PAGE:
Colonised by the Spanish and then the French until its successful revolution and independence in 1804, Haiti plays an important role within Francophone literature. However, it still bears the traces of the catastrophic 2010 earthquake (which claimed between 100,000 and 300,000 lives), followed by an extended period of political uncertainty and upheaval. This was further aggravated by the 2016 Hurricane Matthew (which, though less lethal, left 175,000 people homeless). This series of disasters has meant that at Cambridge University Library, sourcing books published in Haiti has been challenging. Over several years, our regional supplier Libros Latinos was not able to travel to the country. However, as is often the case for Francophone literature, many Haitian authors are also published in Canada and France, whether they are still residing in Haiti or have emigrated.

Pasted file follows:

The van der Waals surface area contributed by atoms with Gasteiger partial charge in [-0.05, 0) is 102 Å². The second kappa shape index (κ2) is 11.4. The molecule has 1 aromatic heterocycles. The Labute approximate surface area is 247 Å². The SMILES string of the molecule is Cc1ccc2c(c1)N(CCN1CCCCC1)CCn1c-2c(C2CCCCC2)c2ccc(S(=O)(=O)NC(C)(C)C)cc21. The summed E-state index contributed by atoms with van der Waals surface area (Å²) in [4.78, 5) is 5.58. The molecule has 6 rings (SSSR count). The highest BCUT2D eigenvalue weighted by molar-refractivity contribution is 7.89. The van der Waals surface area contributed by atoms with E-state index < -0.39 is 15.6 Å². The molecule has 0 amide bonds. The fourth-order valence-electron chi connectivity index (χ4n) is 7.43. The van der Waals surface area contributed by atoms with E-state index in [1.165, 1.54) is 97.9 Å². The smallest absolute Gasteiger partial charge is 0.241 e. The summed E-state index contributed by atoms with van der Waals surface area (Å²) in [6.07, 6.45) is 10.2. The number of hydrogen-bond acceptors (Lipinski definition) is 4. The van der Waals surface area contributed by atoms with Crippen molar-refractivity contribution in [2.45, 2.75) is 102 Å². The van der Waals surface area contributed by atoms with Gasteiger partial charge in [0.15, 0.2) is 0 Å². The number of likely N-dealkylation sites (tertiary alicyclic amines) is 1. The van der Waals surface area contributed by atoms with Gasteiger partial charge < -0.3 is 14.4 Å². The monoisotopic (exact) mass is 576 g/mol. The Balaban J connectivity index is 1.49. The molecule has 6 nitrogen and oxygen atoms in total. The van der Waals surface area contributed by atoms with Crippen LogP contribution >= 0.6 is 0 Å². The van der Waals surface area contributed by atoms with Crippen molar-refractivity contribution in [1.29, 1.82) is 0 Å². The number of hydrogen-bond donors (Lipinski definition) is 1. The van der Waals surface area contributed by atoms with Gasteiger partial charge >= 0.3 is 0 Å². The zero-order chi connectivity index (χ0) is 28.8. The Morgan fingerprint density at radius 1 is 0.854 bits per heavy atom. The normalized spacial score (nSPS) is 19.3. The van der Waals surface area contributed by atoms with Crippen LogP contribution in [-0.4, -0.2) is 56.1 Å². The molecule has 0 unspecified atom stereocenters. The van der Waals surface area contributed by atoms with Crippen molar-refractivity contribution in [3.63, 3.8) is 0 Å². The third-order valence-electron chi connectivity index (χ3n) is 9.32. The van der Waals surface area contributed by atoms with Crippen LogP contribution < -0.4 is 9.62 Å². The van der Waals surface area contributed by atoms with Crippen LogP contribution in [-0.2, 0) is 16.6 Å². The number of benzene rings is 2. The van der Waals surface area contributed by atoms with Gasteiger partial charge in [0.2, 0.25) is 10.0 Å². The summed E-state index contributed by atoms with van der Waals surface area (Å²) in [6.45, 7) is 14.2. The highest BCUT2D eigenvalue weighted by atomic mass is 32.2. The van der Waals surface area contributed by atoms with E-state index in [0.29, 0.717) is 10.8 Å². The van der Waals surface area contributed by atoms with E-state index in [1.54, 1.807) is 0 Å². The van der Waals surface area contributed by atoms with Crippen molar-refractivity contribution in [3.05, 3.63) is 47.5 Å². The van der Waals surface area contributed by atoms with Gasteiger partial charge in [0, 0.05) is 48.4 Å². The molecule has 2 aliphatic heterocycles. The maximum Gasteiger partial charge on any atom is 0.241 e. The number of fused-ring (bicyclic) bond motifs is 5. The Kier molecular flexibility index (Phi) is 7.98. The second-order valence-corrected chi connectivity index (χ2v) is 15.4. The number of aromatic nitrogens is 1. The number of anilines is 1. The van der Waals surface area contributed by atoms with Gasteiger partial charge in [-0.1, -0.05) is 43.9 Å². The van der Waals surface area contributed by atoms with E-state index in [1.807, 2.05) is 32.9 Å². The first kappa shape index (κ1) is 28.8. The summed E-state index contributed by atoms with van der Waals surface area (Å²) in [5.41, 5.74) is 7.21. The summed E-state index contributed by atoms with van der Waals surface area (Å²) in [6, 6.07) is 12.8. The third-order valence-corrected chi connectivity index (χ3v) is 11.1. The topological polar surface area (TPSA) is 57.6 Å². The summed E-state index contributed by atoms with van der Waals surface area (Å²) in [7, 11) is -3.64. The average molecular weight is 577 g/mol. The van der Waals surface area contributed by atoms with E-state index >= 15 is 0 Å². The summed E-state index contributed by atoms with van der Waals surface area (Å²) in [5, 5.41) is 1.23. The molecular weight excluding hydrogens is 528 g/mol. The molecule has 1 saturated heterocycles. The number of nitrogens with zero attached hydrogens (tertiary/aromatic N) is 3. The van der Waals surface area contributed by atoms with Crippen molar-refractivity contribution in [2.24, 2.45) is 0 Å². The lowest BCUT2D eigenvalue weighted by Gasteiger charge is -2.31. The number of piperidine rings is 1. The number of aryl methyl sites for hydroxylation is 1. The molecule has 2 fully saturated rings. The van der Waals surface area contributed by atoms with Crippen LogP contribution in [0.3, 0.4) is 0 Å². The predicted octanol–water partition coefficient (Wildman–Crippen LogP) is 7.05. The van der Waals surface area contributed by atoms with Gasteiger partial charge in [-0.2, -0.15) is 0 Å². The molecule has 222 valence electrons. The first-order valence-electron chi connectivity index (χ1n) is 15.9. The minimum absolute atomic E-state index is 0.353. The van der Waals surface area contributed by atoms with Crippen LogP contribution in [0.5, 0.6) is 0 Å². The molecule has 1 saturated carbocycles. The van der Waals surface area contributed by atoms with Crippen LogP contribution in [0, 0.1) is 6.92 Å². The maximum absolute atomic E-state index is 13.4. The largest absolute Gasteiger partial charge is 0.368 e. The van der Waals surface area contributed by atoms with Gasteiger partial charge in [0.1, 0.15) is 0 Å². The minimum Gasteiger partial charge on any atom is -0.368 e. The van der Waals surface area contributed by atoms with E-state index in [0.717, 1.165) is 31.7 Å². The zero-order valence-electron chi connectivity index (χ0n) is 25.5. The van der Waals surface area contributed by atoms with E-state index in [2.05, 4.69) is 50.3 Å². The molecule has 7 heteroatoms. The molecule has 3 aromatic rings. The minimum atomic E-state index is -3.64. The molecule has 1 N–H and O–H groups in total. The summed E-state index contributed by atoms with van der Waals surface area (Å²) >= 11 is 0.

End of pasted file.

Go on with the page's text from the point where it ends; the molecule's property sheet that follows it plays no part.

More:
One example is the writer and publisher Rodney Saint-Éloi, born in Haiti, who founded the publishing house Mémoire, as well as the magazine Cultura and the journal Boutures. He moved to Québec in 2001, is a member of the Académie des Lettres du Québec, and in 2003 created the publishing house Mémoire d’encrier, based on the principle of cultural diversity:
Mémoire d’encrier publie des auteur.e.s québécois.e.s, autochtones, antillais.e.s, arabes, africain.e.s… représentant ainsi une large plate-forme où se confrontent les imaginaires dans l’apprentissage et le respect de la différence et de la diversité culturelle. Continue reading